‘Kefir’– is it some magic potion?
The cauliflower-like grains of kefir culture were thought of as having amazing healing powers as far back as the 18th century, and great care was taken by the North Caucasian families who bequeathed them from generation to generation as a source of family wealth. From here it came to Russia and then spread to Europe and America and other parts of the world. The slow-acting yeasts, late in the fermentation process, break lactose down into ethanol and carbon dioxide and very little lactose remains in kefir. It is good for people with ‘lactose intolerance’, provided the number of live bacteria present in this beverage consumed is high enough (i.e., fermentation has proceeded for adequate time).
Why Kefir in breads?
Simply because my endeavor is to experiment and develop bread recipes which are healthy and more ‘organic’. Kefir contains lactobacillus bacteria so it can be used to make sourdough type breads. So I wanted to try it out. Also, I often use buttermilk in my baking recipes and Kefir seems to be a healthier substitute.
Milk Kefir & Kefir Breads
The first step is the most difficult one or so one thinks. In fact we keep postponing any new stuff for we are afraid of failures. Knowing fully well the benefits of Kefir and its varied uses as a healthier substitute for milk and curd, I self learnt the theory part thanks to Sunaina and Shanan and much thanks to Shanan, my baker friend, who shared some Kefir with grains and my ‘kefir’ journey commenced.
Baking ‘healthy breads’ is my passion and my vision is to make a self-sufficient loaf – which has all the required nutrients but at the same time is also very delicious and wholesome! Well that is my commitment for my baking community and ‘once I have done commitment I do not listen even to myself’ ! (This is our favorite dialogue from the Salman Khan starrer film ‘WANTED’ and oh so true!)
Kefir bread recipe:
- 2 cups wheat flour (280 grams)
- 1 cup maida (120 grams)
- ½ cup oats and mixed seeds (soaked in warm water)
- 1 cup kefir (250 ml)
- ½ cup water (120 ml)
- 1 tsp yeast
- 1 tsp salt
- 1 tsp jaggery powder or honey
- 2 tbsp milk powder (optional)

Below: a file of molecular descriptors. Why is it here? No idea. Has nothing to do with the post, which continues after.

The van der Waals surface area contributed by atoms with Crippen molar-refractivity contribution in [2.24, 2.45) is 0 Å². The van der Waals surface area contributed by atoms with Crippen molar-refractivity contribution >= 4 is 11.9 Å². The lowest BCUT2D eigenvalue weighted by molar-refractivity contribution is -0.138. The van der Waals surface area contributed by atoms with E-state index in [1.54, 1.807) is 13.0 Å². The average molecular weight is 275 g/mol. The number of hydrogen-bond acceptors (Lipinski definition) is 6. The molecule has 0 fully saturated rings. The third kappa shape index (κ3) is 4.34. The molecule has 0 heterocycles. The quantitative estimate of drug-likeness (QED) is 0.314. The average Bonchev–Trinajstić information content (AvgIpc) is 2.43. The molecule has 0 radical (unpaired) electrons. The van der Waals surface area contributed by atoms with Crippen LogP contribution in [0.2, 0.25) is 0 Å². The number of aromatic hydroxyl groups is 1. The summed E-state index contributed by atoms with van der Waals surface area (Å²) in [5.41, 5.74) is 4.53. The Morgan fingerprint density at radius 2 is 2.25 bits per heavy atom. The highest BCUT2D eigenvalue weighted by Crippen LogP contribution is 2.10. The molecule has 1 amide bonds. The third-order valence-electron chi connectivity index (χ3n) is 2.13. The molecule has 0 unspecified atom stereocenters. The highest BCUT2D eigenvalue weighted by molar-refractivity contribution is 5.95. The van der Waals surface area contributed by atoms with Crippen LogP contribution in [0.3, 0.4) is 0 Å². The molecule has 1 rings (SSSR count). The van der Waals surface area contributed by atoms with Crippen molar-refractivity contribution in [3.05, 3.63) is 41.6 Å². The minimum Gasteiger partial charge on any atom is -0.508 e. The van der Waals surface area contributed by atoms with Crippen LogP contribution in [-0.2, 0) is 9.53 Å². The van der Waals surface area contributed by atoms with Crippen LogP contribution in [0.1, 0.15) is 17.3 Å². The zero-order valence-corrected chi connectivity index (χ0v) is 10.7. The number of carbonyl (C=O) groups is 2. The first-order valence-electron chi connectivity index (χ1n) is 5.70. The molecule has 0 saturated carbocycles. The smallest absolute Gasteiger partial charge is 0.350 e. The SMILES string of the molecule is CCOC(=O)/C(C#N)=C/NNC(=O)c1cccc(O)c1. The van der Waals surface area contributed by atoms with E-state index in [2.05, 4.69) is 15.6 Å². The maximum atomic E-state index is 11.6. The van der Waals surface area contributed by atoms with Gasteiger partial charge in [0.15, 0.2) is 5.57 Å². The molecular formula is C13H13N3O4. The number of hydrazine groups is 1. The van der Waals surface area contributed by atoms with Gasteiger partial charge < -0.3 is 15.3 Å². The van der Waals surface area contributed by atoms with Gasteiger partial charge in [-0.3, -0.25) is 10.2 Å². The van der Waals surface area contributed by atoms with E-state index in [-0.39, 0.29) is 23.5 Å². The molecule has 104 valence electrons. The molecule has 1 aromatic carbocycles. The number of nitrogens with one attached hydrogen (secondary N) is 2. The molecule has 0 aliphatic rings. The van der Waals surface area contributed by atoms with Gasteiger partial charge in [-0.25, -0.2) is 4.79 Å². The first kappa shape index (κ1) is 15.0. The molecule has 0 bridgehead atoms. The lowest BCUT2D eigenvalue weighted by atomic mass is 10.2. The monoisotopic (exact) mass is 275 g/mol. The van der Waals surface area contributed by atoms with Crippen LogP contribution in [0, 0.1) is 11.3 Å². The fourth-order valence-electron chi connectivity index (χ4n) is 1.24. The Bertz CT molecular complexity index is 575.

- 1 tbsp chia seeds (soaked in warm water)
Dough for softer breads
In all the bread recipes, to make soft and less dense breads, the key is to make soft dough and have more hydration (i.e. the liquid content). The general rule is that hydration should be 50% to 60% (i.e. if flour is 100 grams, liquid should be 50g to 60g, or 50ml to 60ml).
Remember, while using wholewheat flour (which is less refined and absorbs more liquid), the breads improve with more hydration. In my recipes, I keep hydration upto 70%.
Do remember to include all wet ingredients such as oil, butter, milk, water etc. in the liquid content that you add to the flour.
Mix all the dry ingredients and sift the flour well, as aeration helps in baking well structured breads. Do not add salt now, as it interferes with the activity of yeast. We will add it later.
Add the wet ingredients gradually, stir well and keep the dough aside for ½ an hour or so. This process is called autolyse. It helps in breaking down the enzymes and gluten formation for well structured and flavoured breads. We can now add salt to the dough.
Add salt and knead well for 10 minutes or so. Enjoy the temporary mess — the dough will become more stable with the yeast feeding on sugars in the flour. Keep kneading, stretching and folding it on itself (like folding a sheet of paper in half), for about 10 minutes for gluten to develop properly. Add some flour or olive oil to make the dough soft and smooth, as needed. The dough will become smooth over time. Keep at it.
After the dough becomes smooth, start molding the dough in a large ball. As shown in the clip, place the ball on the kneading surface and drag it towards yourself. Repeat this a few times.
Many of you have asked about this. Place the dough on the mat, and drag it towards you.
Place the ball in a large greased bowl (preferably a glass bowl). Cover and keep the bowl in a dark and warm place. The fermentation process will double the dough in size, so make sure your bowl is large enough. The dough should not over ferment (i.e. the dough should not rise more than double its original size, else it then sinks).
In my experience fermentation time in an Indian kitchen in warm weather would be around 45 minutes to 1 hour. In cool weather, it’s about 1&½ to 2 hours.
Gently take the dough out from the bowl. Because of the greasing it should slide out. Do not pull it out else you disturb the activity of the yeast. Again gently deflate the dough with your fingertips — I call it dimpling. Deflate very gently using your fingers. Once deflated, pull the dough from the edges towards the center, so that the smooth side is out. Place it seam side down. Collect into a large ball, seam side down.
Shape the dough into a loaf or buns, as you please and let it prove for about ½ an hour.
Bake at 180 to 190 degrees for about 30 to 35 minutes, till done. For best results spray some water in the heated oven just before baking.
Is that all?
Voila! The loaf with the goodness of KEFIR along with oats, seeds etc. is done. Enjoy it plain with dips, as sandwiches, or just toast and enjoy with some soup and salad.
The breads made with Kefir are very light on stomach, have a tangy taste and smell heavenly! So go for it and share your experience with our baking community!
Happy Teacher’s Day! Keep learning, teaching, and enabling others!